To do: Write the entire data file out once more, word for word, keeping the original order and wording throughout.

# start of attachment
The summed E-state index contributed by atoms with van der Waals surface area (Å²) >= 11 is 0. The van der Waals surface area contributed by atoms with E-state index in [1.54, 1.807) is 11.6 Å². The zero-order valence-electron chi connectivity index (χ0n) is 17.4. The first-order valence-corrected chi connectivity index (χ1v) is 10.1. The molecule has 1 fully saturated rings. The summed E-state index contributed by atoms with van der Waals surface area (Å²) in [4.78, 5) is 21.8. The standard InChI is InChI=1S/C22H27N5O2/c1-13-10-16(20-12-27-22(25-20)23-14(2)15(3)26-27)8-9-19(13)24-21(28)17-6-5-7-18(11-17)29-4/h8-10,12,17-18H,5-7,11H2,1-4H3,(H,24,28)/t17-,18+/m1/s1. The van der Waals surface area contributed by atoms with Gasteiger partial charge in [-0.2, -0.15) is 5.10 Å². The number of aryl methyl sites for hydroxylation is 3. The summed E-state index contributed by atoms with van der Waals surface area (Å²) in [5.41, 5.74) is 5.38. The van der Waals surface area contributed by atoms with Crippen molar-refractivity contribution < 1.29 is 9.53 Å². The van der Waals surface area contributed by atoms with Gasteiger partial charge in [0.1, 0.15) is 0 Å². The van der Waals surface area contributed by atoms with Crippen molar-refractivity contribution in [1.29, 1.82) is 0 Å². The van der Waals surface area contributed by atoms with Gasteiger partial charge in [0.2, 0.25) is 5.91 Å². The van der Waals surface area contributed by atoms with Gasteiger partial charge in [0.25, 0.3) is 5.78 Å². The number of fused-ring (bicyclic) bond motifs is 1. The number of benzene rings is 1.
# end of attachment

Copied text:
The summed E-state index contributed by atoms with van der Waals surface area (Å²) >= 11 is 0. The van der Waals surface area contributed by atoms with E-state index in [1.54, 1.807) is 11.6 Å². The zero-order valence-electron chi connectivity index (χ0n) is 17.4. The first-order valence-corrected chi connectivity index (χ1v) is 10.1. The molecule has 1 fully saturated rings. The summed E-state index contributed by atoms with van der Waals surface area (Å²) in [4.78, 5) is 21.8. The standard InChI is InChI=1S/C22H27N5O2/c1-13-10-16(20-12-27-22(25-20)23-14(2)15(3)26-27)8-9-19(13)24-21(28)17-6-5-7-18(11-17)29-4/h8-10,12,17-18H,5-7,11H2,1-4H3,(H,24,28)/t17-,18+/m1/s1. The van der Waals surface area contributed by atoms with Gasteiger partial charge in [-0.2, -0.15) is 5.10 Å². The number of aryl methyl sites for hydroxylation is 3. The summed E-state index contributed by atoms with van der Waals surface area (Å²) in [5.41, 5.74) is 5.38. The van der Waals surface area contributed by atoms with Crippen molar-refractivity contribution < 1.29 is 9.53 Å². The van der Waals surface area contributed by atoms with Gasteiger partial charge in [0.1, 0.15) is 0 Å². The van der Waals surface area contributed by atoms with Crippen molar-refractivity contribution in [1.29, 1.82) is 0 Å². The van der Waals surface area contributed by atoms with Gasteiger partial charge in [0.2, 0.25) is 5.91 Å². The van der Waals surface area contributed by atoms with Gasteiger partial charge in [0.25, 0.3) is 5.78 Å². The number of fused-ring (bicyclic) bond motifs is 1. The number of benzene rings is 1.